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Megan Habbe, Wilder donor and volunteer
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Wilder volunteer and Campaign for Families donor Megan Habbe gives so that others can trust what tomorrow looks like

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Wilder donor and volunteer Megan Habbe has witnessed first-hand why our community needs stable housing. In her career and her volunteer work, Megan has seen how housing access helps individuals, families and communities thrive. In Megan’s family life, she is grieving the loss of a sister whose early experiences with homelessness shaped her life for years to come.

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Megan’s sister Felicia was adopted at age 8 after an early childhood that included housing instability and other traumas. “I have to believe that housing instability was a contributing factor that created a lot of trauma and stress in her life,” Megan says. “I can’t imagine as a little kid what it was like to go to a shelter and have to go to school the next day and not know where your house was the next night or what was in it.”

Felicia died of an accidental drug overdose in April 2021. “She had a really rough life, and none of it was her fault. She was a victim of a community that really failed her,” Megan says.

Campaign for Families gift will help transform support for families

Earlier this year, Megan and her husband decided to be more intentional about their charitable giving. They were inspired not only through the loss of Megan’s sister, but the need to support community members they see through their professional and volunteer work.

Megan is a cardiac nurse at a Saint Paul hospital. During surges in the COVID-19 pandemic, she saw patients who were ready to be released from the hospital but had nowhere to go. They weren’t able to live on their own, there weren’t enough transitional care options available, and weren’t able to stay with family members. Megan was particularly grateful for care coordinators who worked to find housing for those patients.

Megan’s husband, Ben, is an educator who teaches kids whose families have low incomes and unstable housing. He sees the impact on their well-being. “If you don’t know where you’re going home after school, how can you focus on school?” Megan says. “Education is limited by a child's capacity to learn. If a child is anxious about their home life, their success at school is jeopardized.”

The Habbes explored organizations in the Twin Cities and settled on making a gift in Felicia’s honor to Wilder’s Campaign for Families, which focuses on transforming the support that families need to be healthy, stable and strong. The campaign includes school-based mental health services and the Direct Housing Assistance program, which helps families avoid crisis with direct payments to lease and mortgage holders.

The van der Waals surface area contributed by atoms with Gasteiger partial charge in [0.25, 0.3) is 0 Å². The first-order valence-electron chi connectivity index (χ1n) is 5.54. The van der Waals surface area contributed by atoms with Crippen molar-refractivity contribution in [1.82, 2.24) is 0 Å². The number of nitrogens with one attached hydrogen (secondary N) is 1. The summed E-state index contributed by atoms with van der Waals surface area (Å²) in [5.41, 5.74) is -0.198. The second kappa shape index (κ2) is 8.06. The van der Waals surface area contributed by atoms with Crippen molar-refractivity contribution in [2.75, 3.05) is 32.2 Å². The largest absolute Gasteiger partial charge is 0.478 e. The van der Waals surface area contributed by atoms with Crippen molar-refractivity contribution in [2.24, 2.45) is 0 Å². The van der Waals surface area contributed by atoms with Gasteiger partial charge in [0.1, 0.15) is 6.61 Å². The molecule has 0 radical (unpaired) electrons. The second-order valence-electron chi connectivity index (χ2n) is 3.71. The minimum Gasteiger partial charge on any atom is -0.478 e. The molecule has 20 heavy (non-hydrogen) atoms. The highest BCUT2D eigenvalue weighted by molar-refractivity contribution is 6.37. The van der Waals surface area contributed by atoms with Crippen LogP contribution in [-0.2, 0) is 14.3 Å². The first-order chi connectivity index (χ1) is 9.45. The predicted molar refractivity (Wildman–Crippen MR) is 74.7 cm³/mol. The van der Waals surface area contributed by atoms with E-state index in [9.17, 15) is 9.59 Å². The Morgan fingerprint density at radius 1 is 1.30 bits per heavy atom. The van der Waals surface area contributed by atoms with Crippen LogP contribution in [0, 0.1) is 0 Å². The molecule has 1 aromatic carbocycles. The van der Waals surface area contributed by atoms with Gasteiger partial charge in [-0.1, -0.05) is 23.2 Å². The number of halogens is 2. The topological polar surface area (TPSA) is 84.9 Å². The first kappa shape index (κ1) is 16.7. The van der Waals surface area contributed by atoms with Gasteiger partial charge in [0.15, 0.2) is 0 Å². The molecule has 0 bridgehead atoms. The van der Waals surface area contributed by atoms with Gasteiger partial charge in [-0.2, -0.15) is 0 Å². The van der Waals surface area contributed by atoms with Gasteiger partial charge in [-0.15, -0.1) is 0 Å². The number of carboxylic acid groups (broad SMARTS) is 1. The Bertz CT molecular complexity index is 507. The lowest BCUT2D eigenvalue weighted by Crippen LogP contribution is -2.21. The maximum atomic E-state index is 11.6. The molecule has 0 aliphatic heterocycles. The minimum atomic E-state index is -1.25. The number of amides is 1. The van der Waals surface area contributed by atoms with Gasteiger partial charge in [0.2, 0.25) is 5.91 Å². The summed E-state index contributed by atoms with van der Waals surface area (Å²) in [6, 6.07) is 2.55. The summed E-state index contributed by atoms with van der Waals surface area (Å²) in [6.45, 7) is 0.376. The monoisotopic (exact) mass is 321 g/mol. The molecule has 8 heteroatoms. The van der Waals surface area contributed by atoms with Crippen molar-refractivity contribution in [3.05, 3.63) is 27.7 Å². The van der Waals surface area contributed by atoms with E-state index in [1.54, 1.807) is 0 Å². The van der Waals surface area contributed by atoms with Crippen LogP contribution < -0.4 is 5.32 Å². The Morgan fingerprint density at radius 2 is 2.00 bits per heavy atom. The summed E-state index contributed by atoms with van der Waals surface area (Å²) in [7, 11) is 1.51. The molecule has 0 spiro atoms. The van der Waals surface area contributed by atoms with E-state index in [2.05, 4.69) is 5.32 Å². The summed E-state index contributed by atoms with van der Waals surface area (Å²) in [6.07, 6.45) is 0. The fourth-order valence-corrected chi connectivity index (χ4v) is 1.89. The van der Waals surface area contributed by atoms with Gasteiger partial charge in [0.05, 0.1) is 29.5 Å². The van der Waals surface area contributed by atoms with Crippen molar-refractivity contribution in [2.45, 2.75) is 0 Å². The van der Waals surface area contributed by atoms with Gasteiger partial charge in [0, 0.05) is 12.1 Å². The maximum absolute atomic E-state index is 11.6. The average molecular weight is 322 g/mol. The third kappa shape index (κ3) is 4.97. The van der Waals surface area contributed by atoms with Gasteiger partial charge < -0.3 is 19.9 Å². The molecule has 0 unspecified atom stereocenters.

Stable housing has numerous positive outcomes including employment stability, improved mental and physical health, family preservation and decreased childhood trauma. Housing is foundational, so let’s start there,” Megan says.

Volunteering for Meals on Wheels helps support people who want to age in community

Megan was already familiar with Wilder because she has volunteered for Meals on Wheels for several years. “Meals on Wheels just fills an incredible need,” Megan says. “Working with elderly people in the hospital, you see that there are so many people who are able to stay in their home with some services. And it’s a super-smart wellness check.”

Currently, Megan and her 2-year-old son, Elliott, fill in when other volunteer drivers need a substitute, says Christine Miller, Wilder Meals on Wheels coordinator. “As you can imagine, this kind of “on call” support is not only really helpful to staff but also makes our program stable and reliable for our clients,” Christine says.

Megan sees giving back as an important lesson to share with her son. In addition to her work as a Meals on Wheels volunteer, Megan volunteers for a nonprofit that provides free laundry services for people who lack access to laundry.

“I want to raise my kid to know how blessed we are as a family,” she says. “When you are blessed and you’ve been given a lot and have a supportive family, your obligation is to give back to people who weren’t as lucky.”

Stable housing has numerous positive outcomes including employment stability, improved mental and physical health, family preservation and decreased childhood trauma. Housing is foundational, so let’s start there.

Megan Habbe, Wilder volunteer and donor